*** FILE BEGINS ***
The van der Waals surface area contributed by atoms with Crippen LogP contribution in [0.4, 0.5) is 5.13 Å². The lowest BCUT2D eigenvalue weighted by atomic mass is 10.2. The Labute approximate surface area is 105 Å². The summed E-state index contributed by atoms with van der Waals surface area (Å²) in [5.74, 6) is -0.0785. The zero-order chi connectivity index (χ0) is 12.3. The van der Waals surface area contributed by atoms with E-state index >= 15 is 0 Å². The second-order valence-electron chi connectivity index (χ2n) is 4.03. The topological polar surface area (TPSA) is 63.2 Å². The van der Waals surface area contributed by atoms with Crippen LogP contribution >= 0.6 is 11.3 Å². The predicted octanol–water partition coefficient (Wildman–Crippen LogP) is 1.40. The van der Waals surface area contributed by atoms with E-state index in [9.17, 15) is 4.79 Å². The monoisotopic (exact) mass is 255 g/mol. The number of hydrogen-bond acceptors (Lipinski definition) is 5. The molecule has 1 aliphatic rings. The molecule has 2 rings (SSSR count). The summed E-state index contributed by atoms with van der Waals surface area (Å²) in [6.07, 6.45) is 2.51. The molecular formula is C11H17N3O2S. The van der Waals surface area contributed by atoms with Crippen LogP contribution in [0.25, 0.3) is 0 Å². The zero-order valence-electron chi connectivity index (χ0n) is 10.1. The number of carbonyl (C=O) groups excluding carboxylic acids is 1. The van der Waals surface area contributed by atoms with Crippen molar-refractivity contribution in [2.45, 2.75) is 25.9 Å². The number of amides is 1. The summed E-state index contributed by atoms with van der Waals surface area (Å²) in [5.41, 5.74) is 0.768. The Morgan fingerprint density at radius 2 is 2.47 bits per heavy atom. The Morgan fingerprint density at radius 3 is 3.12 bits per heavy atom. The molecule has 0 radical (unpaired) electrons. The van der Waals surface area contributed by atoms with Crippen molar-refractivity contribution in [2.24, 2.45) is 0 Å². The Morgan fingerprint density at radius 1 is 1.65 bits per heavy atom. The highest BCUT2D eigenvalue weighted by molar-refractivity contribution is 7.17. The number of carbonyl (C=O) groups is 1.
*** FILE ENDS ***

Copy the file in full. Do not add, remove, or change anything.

The van der Waals surface area contributed by atoms with Crippen LogP contribution in [0.4, 0.5) is 5.13 Å². The lowest BCUT2D eigenvalue weighted by atomic mass is 10.2. The Labute approximate surface area is 105 Å². The summed E-state index contributed by atoms with van der Waals surface area (Å²) in [5.74, 6) is -0.0785. The zero-order chi connectivity index (χ0) is 12.3. The van der Waals surface area contributed by atoms with E-state index >= 15 is 0 Å². The second-order valence-electron chi connectivity index (χ2n) is 4.03. The topological polar surface area (TPSA) is 63.2 Å². The van der Waals surface area contributed by atoms with Crippen LogP contribution >= 0.6 is 11.3 Å². The predicted octanol–water partition coefficient (Wildman–Crippen LogP) is 1.40. The van der Waals surface area contributed by atoms with E-state index in [9.17, 15) is 4.79 Å². The monoisotopic (exact) mass is 255 g/mol. The number of hydrogen-bond acceptors (Lipinski definition) is 5. The molecule has 1 aliphatic rings. The molecule has 2 rings (SSSR count). The summed E-state index contributed by atoms with van der Waals surface area (Å²) in [6.07, 6.45) is 2.51. The molecular formula is C11H17N3O2S. The van der Waals surface area contributed by atoms with Crippen LogP contribution in [0.25, 0.3) is 0 Å². The zero-order valence-electron chi connectivity index (χ0n) is 10.1. The number of carbonyl (C=O) groups excluding carboxylic acids is 1. The van der Waals surface area contributed by atoms with Crippen molar-refractivity contribution in [2.45, 2.75) is 25.9 Å². The number of amides is 1. The summed E-state index contributed by atoms with van der Waals surface area (Å²) in [5.41, 5.74) is 0.768. The Morgan fingerprint density at radius 2 is 2.47 bits per heavy atom. The Morgan fingerprint density at radius 3 is 3.12 bits per heavy atom. The molecule has 0 radical (unpaired) electrons. The van der Waals surface area contributed by atoms with Crippen molar-refractivity contribution in [2.24, 2.45) is 0 Å². The Morgan fingerprint density at radius 1 is 1.65 bits per heavy atom. The highest BCUT2D eigenvalue weighted by molar-refractivity contribution is 7.17. The number of carbonyl (C=O) groups is 1.